No one has ever proven me more wrong than Mr. Buck Owens. As my world became overrun with a country music renaissance and I started heading back through all, as Hank Williams III puts it, my country heroes, I unforgivingly dismissed Buck Owens as that hokey guy from Hee Haw. This was where I filed away Buck in my head until a modern-day legend, Dwight Yoakam, convinced me of his importance and caused me to take a good listen to arguably the biggest star of the genre for the entire decade of the 60’s.
Sundazed Records was a small but growing label out of Coxsackie in the Catskills of New York and were renowned for their ability to restore old vinyl records to CD format. They went after Buck’s back catalog releasing an impressive list of many hard to find classic Buck Owens and His Buckaroos records. It was via these Sundazed rereleases that I found my life completely overrun by the immediacy and energy of all this early Owens work. During my own personal Bakersfield invasion one record stood out and has maintained as my personal favorite Buck Owens album, the 1966 gem Roll Out the Red Carpet.
I need to try to explain how powerful this music was for a period of my life. Never before, except perhaps only Bob Dylan while I was but a young man, had an artist demanded all of my musical time in this way. They call it the Bakersfield sound, after the town where Buck made his name-and later canonized with his song, “The Streets of Bakersfield.”
So what is this Bakersfield sound, and more importantly, what was this addictive musical mix that Buck Owens helped to formulate? A portion of Buck’s write-up for The Country Music Hall Of Fame lays it out pretty well:
Unlike most other artists during the heyday of the Nashville Sound, Owens would virtually always record with his road band, giving his records both a distinctive sound and a live feel. From 1963 to 1967, during the peak of Owens’s commercial and artistic career, Owens and Rich were joined by pedal steel player Tom Brumley, drummer Willie Cantu, and bassist Doyle Holly on all of Owens’s records and on the Buckaroos’ own marginally successful releases on Capitol. While Nelson nominally produced his sessions, Owens would shape and control the band’s sound and songs. These factors, and Owens’s desire to keep the same winning song and arrangement formula, helped to create the conditions for his signature style based upon simple storylines, infectious choruses, twangy electric guitar, an insistent rhythm supplied by a drum track placed forward in the mix, and high two-part harmonies featuring Owens and Rich.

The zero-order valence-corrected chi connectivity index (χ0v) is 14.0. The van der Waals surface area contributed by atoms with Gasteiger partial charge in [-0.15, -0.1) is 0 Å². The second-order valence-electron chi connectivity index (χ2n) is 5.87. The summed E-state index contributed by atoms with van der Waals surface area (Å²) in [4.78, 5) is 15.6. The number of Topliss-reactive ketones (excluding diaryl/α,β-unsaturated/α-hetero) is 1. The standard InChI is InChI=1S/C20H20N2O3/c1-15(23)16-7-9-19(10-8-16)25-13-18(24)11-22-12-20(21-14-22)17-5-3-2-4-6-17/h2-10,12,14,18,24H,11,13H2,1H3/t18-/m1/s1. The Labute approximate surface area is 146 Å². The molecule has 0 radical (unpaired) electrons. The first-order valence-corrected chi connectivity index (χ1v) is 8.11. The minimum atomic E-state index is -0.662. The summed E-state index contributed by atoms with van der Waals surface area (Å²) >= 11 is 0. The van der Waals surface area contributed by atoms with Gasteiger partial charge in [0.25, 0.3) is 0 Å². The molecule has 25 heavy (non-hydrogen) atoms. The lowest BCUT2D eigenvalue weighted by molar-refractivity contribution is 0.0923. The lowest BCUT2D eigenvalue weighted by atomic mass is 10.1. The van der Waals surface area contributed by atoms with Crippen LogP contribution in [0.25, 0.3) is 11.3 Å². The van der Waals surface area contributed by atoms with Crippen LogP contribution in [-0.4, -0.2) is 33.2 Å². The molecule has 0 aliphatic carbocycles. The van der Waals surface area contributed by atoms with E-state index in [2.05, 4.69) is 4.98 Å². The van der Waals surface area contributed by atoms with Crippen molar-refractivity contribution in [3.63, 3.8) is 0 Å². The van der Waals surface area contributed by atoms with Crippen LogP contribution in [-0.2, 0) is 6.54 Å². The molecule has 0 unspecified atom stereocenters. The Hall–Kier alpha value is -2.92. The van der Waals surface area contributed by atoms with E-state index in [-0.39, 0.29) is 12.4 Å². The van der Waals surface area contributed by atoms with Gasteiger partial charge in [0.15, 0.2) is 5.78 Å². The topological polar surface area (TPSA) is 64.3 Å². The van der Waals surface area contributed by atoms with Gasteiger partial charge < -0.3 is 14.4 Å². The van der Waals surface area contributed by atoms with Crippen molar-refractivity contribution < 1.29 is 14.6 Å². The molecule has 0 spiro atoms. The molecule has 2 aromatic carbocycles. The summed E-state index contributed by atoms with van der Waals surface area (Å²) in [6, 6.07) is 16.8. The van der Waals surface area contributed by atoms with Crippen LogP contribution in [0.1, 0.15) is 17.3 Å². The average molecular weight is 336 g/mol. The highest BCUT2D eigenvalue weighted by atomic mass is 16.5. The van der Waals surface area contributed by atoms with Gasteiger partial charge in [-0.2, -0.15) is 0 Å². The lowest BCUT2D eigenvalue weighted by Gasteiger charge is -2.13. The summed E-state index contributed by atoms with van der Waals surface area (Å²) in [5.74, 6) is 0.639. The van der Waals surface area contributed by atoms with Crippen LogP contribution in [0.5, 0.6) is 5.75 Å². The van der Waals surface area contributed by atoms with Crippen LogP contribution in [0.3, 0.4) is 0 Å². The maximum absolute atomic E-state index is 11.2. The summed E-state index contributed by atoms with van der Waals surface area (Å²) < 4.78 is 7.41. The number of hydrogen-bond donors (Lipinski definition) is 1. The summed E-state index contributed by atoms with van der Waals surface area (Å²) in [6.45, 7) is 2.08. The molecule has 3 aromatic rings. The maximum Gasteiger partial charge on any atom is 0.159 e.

Another aspect of Buck Owens’ innovative perspective when it came to making country records was that he made full listening experience albums. There was a focus on how an entire album would sound as a complete listen, which went against the grain of a majority of country artists, producers, and labels of the time. Everything revolved around the hit single.
This dedication to making a great entire album really stands out on Roll Out the Red Carpet. Two instrumentals, “Cajun Fiddle” and the seriously hot-wax “Tom Cattin’,” along with some alternating lead vocals by Buck’s partner in sound and guitar innovator Don Rich resulted in a work that demands to be listened to from beginning to end.
Even to this day country albums that are great as an entire unit are few and far between so in a way, even after his sad passing, Buck is still ahead of the times. Here’s “Tom Cattin'”
A recurring theme in these looking back posts is the importance of an opening track and the pistol shot title track “Gonna Roll Out the Red Carpet” sets the pace for a twang-blistering assault by the primary players; Buck, Don on guitar and fiddle and Tom Bruely on pedal steel.
In many ways the songs on Roll Out are precursors for the country punk genre. The driving rhythms and songs come and go so fast you just have to hit repeat. The longest track on the record, the ballad “He Don’t Deserve You Anymore,” clocks in at a mere 2:57!
Here’s a video clip of Buck Owens and the Buckaroos on Hee Haw performing “Gonna Roll Out the Red Carpet:”
The remaining tracks on the record sequence beautifully with a magical balance of barn burners, ballads, and instrumentals. The Don Rich sung “Lay It On the Line” is darn near rock-n-roll as this unique sound blurred the lines between two seemingly opposite genres of music that have more in common than most realize. This song actually begins the important transitional middle piece three-song-blazer that is back ended by a desperately undervalued Owens song “Hanging’ On To What I Got” and then a unique take on the common love gone bad country theme in the form of “We Split the Blanket.”
Classic video of Buck performing songs from this particular album was hard to come by but I did find this gem of the band from The Buck Owens Ranch Show, which predated Hee Haw, performing “Cinderella.”
In Lindsay Planner’s review of the album via All Music she states that:
While Roll Out the Red Carpet continued the tradition of solid long-players for Buck Owens & His Buckaroos, it ironically was their first album not to have a single in the charts.
With that simple quote therein lies the power of Roll Out the Red Carpet. It is not anchored by any popularized hit song yet as a whole it is for my taste the most definitive example of Buck Owens and the Buckaroos addictive and game changing sound.
Sadly, Roll Out the Red Carpet is currently out of print on CD although you can still buy it from a dwindling pool of sellers on amazon. The songs can also be purchased as part of Bear Family’s triumphant Buck Owens box set, Open Up Your Heart: The Buck Owens & The Buckaroos Recordings, 1965-1968, which features pretty much every single studio recording made by B and the B’s from those three years. (A whopping total of 249 tracks!)